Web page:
If you can really zoom in for spot readings, you can take readings from the beak and the dark feathers, and choose the exposure to put them at opposite ends of the histogram: I don't think I can do better than recommend Michael Freeman's book Perfect Exposure.

If you can get readings from highlights and shadows as well as midtones, you can set the exposure in between: you can choose (if you need to sacrifice one or the other because of contrast range) which you let go of. Here, you might also have taken readings from the duck and the background and made sure that the duck was just above the full black position on the histogram.

The most precise exposures are the result of the application of Ansel Adams' Zone System - the idea is that in every picture, you decide just how light or dark each area of the image will be, and expose accordingly. Adams also altered development for his glass plates to control contrast - something that is easier with digital, by a margin!

You may find Levels adjustments help you differentiate tones that are close together - or even Curves...
chase Plus
15 2.1k 562 England
21 Feb 2021 12:43PM
Yes, it's that overexposed beak that spoils this, and the reflections of it in the water look quite odd.
I did do a mod....
I went the other way from Willie and lightened the bg, just with a simple levels layer and a selective mask.
I too copied and flipped the bird to give a more realistic reflection, set the copy where I needed it to be and reduced the opacity to suit.
Reduced the blues on the water.
Cropped a little tighter.

Detail is good but I suspect that you are always going to struggle at that time of day in bright sunlight.
One suggestion would be 2 exposures, a couple of stops apart to help with the beak issue, then combine them in your editing program.I am sure you can set the camera to do that on burst mode....sorry, I am not a Canon user so I don't know the settings available to you as far as that goes.
Spot metering is perhaps not the way forward but shooting Raw is, perhaps that gives you some leeway with the highlights on the beak.
banehawi Plus
16 2.4k 4227 Canada
21 Feb 2021 1:57PM
Sorry Jas, fave should mean fade, as in reduce opacity.


So I selected the coot with the lasso tool, copied and pasted it (Control C and Control V), then with the layer selected that contains the copy, I edit, transform, flip vertical which turns it upside down. The using the move too, move it below the coot into a positron that would be a reflection. I faded it, applied a gaussian blur, and a wave distortion to try emulated the water.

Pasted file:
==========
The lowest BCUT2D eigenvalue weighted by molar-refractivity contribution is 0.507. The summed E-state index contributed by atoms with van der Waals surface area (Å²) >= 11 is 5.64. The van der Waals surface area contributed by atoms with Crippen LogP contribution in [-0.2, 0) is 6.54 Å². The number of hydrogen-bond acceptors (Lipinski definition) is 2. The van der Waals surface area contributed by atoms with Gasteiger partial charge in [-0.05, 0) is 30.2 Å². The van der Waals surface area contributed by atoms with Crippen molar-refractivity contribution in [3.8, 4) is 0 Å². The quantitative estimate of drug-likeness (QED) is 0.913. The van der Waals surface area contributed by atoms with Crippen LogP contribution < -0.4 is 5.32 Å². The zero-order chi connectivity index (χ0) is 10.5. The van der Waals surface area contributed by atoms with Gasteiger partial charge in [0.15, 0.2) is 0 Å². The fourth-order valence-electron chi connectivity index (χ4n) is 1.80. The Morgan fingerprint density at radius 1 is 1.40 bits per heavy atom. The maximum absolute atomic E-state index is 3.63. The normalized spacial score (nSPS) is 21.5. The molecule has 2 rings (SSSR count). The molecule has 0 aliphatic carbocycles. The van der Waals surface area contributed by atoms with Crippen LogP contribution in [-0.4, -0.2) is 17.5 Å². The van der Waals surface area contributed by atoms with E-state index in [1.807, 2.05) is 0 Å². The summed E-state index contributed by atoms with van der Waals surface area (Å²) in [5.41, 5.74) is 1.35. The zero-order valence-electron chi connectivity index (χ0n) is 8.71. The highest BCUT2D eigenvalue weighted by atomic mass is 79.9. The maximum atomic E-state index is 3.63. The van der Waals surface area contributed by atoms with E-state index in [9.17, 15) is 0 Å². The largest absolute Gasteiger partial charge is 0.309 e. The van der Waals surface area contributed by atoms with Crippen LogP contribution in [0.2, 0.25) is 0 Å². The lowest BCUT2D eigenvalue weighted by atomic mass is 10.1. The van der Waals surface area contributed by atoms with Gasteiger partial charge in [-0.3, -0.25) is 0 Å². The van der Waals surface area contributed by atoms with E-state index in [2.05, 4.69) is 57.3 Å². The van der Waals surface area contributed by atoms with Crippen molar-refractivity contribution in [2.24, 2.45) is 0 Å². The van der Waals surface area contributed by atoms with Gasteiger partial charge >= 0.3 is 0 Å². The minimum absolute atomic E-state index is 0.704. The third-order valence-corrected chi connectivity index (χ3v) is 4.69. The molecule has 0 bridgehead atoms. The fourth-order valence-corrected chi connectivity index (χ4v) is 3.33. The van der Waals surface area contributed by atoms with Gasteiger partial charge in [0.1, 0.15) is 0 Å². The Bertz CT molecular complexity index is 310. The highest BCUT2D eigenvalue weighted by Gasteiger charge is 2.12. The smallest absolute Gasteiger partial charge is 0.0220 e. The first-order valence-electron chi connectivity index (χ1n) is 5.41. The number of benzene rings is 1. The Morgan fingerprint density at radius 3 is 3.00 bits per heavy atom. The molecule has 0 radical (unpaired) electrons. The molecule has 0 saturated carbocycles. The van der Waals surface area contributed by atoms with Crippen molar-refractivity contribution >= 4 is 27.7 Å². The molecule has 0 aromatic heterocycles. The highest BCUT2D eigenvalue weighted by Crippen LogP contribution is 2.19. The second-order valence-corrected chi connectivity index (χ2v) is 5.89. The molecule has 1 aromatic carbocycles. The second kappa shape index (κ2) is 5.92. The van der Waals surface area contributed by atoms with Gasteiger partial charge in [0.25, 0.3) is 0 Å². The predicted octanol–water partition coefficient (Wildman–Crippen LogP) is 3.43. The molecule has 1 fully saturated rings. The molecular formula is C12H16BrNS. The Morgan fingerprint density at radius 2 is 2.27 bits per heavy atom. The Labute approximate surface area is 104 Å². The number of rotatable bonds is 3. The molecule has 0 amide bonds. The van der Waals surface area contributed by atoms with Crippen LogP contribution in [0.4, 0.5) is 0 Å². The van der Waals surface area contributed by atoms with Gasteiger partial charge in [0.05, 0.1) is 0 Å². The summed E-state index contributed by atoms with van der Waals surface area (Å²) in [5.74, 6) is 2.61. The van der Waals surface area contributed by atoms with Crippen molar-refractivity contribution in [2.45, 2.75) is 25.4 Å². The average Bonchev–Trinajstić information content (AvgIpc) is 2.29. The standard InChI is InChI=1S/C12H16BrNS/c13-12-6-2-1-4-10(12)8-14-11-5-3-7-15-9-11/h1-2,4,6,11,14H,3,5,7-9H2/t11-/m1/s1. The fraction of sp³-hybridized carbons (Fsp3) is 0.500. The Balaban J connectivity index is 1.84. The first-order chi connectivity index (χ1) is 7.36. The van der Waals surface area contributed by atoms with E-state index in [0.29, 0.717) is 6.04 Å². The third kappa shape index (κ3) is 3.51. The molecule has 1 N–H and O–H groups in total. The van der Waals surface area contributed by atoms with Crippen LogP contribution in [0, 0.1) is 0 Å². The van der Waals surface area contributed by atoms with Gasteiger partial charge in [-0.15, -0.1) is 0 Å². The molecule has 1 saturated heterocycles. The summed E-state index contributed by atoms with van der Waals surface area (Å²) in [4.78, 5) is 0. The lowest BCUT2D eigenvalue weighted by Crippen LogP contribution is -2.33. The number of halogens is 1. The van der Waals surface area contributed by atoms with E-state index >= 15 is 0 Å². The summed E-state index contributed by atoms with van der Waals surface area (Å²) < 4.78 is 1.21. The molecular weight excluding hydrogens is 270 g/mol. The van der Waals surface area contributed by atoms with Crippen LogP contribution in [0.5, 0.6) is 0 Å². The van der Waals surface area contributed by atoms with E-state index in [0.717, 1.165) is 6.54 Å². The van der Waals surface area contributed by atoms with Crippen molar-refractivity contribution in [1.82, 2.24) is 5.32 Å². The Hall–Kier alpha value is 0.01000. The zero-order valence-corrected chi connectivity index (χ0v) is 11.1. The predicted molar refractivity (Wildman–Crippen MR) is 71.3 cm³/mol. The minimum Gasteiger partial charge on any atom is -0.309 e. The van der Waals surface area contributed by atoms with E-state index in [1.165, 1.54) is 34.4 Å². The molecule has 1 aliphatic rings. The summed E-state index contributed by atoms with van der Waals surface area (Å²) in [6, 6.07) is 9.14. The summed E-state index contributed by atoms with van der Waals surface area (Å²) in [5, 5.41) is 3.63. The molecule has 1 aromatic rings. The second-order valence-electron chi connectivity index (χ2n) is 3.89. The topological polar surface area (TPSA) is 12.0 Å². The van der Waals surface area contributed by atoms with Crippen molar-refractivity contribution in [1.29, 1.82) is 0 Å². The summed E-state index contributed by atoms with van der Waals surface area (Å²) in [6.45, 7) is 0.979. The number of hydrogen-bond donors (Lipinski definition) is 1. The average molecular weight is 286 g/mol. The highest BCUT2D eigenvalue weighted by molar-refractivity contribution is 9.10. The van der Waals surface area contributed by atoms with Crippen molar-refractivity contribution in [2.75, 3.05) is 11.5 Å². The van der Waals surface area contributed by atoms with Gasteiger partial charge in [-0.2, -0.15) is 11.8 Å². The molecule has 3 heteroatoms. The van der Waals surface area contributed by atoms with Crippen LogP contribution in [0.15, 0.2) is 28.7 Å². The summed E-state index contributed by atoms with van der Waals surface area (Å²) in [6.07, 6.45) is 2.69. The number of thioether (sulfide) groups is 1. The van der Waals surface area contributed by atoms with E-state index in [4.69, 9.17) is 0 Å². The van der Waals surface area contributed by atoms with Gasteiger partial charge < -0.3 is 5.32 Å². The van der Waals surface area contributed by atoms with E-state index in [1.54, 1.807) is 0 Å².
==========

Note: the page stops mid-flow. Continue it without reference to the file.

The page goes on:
All using Photoshop


W
pamelajean Plus
15 1.5k 2211 United Kingdom
21 Feb 2021 3:11PM
I'm glad you got the description sorted out. This is a coot. I used to see them every day on the lake where I used to live. Having taken several pictures of them myself, I know how that beak can easily become overexposed. Also, the eye tends to disappear into the bird's dark plumage. Here you have a very clear red eye with a nice catchlight, and good detail in the feathers as well as some nice water droplets.

You haven't answered Willie's question about the manipulated reflection, but it does look "manufactured", as he says. I first saw this picture when you uploaded it to the Photo Gallery recently, and my impression was that the image was fine, but the reflection spoilt it. A black coot against a dark background doesn't look bad to me, and I quite like it this way. I appreciate that it blends into the background a bit, but you do have good focus on the bird, and the background is blurred nicely. As to composition, you have offset the coot in your frame and you have it facing into the space on the left - all good.

Pamela.
Jas2 3
21 Feb 2021 8:12PM

Quote:Hi again, Jas -

If you can really zoom in for spot readings, you can take readings from the beak and the dark feathers, and choose the exposure to put them at opposite ends of the histogram: I don't think I can do better than recommend Michael Freeman's book Perfect Exposure.

If you can get readings from highlights and shadows as well as midtones, you can set the exposure in between: you can choose (if you need to sacrifice one or the other because of contrast range) which you let go of. Here, you might also have taken readings from the duck and the background and made sure that the duck was just above the full black position on the histogram.

The most precise exposures are the result of the application of Ansel Adams' Zone System - the idea is that in every picture, you decide just how light or dark each area of the image will be, and expose accordingly. Adams also altered development for his glass plates to control contrast - something that is easier with digital, by a margin!

You may find Levels adjustments help you differentiate tones that are close together - or even Curves...

dark_lord Plus
17 2.8k 761 England
22 Feb 2021 11:01PM
Yes it's a coot.

Spot metering is fine if you know what tone you're measuring and how you want that tone to appear. The breast of the bird is darker than the standard mid grey used for exposure calibration, so you'd have to adjust. In fact there are various shades of grey there so it's tricky. It's best to pick some foliage in the same light as the bird and use that, as a starting point at least.

However, while setting aperture and shutter manually is ok, using Auto ISO means you are using automatic exposure as the camera is choosing the third parameter of the exposure triangle. So if for example you close the aperture thinking it'll reduce exposure and retain highlight detail the camera will just increase ISO to compensate.

The RAW file is likely to contain so much more information that you may, be able to retrieve detail in the white areas. You may need to do a second conversion to give some separation between the bird and background. There's not enough in a jpg here to try that effectively.

In some situations the bird may blend into the background full stop but that can produce an interesting shot, rather like a low key portraot than pure record.